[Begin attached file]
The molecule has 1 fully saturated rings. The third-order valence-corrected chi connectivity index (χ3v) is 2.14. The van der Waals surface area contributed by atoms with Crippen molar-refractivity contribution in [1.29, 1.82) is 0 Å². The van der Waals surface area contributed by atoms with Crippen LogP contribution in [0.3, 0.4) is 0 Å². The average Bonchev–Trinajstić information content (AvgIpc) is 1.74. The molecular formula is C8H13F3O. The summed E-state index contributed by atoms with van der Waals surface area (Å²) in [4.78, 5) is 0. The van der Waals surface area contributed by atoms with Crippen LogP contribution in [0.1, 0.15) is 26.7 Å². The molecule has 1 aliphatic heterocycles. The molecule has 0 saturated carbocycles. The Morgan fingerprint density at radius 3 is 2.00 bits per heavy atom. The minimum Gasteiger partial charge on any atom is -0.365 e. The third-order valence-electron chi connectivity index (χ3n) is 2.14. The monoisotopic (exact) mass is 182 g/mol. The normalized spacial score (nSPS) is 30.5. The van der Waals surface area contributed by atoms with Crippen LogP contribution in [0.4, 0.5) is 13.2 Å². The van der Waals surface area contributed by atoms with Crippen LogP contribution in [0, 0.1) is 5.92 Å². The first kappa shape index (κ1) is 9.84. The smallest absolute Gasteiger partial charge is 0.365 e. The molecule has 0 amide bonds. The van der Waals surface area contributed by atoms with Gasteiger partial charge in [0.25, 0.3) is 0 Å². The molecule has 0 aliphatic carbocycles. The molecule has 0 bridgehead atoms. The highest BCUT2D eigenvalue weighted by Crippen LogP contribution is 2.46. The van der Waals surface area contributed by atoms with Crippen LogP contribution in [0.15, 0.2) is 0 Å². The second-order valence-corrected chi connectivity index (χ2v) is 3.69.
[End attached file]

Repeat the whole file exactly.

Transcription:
The molecule has 1 fully saturated rings. The third-order valence-corrected chi connectivity index (χ3v) is 2.14. The van der Waals surface area contributed by atoms with Crippen molar-refractivity contribution in [1.29, 1.82) is 0 Å². The van der Waals surface area contributed by atoms with Crippen LogP contribution in [0.3, 0.4) is 0 Å². The average Bonchev–Trinajstić information content (AvgIpc) is 1.74. The molecular formula is C8H13F3O. The summed E-state index contributed by atoms with van der Waals surface area (Å²) in [4.78, 5) is 0. The van der Waals surface area contributed by atoms with Crippen LogP contribution in [0.1, 0.15) is 26.7 Å². The molecule has 1 aliphatic heterocycles. The molecule has 0 saturated carbocycles. The Morgan fingerprint density at radius 3 is 2.00 bits per heavy atom. The minimum Gasteiger partial charge on any atom is -0.365 e. The third-order valence-electron chi connectivity index (χ3n) is 2.14. The monoisotopic (exact) mass is 182 g/mol. The normalized spacial score (nSPS) is 30.5. The van der Waals surface area contributed by atoms with Crippen LogP contribution in [0.4, 0.5) is 13.2 Å². The van der Waals surface area contributed by atoms with Crippen LogP contribution in [0, 0.1) is 5.92 Å². The first kappa shape index (κ1) is 9.84. The smallest absolute Gasteiger partial charge is 0.365 e. The molecule has 0 amide bonds. The van der Waals surface area contributed by atoms with Gasteiger partial charge in [0.25, 0.3) is 0 Å². The molecule has 0 aliphatic carbocycles. The molecule has 0 bridgehead atoms. The highest BCUT2D eigenvalue weighted by Crippen LogP contribution is 2.46. The van der Waals surface area contributed by atoms with Crippen LogP contribution in [0.15, 0.2) is 0 Å². The second-order valence-corrected chi connectivity index (χ2v) is 3.69.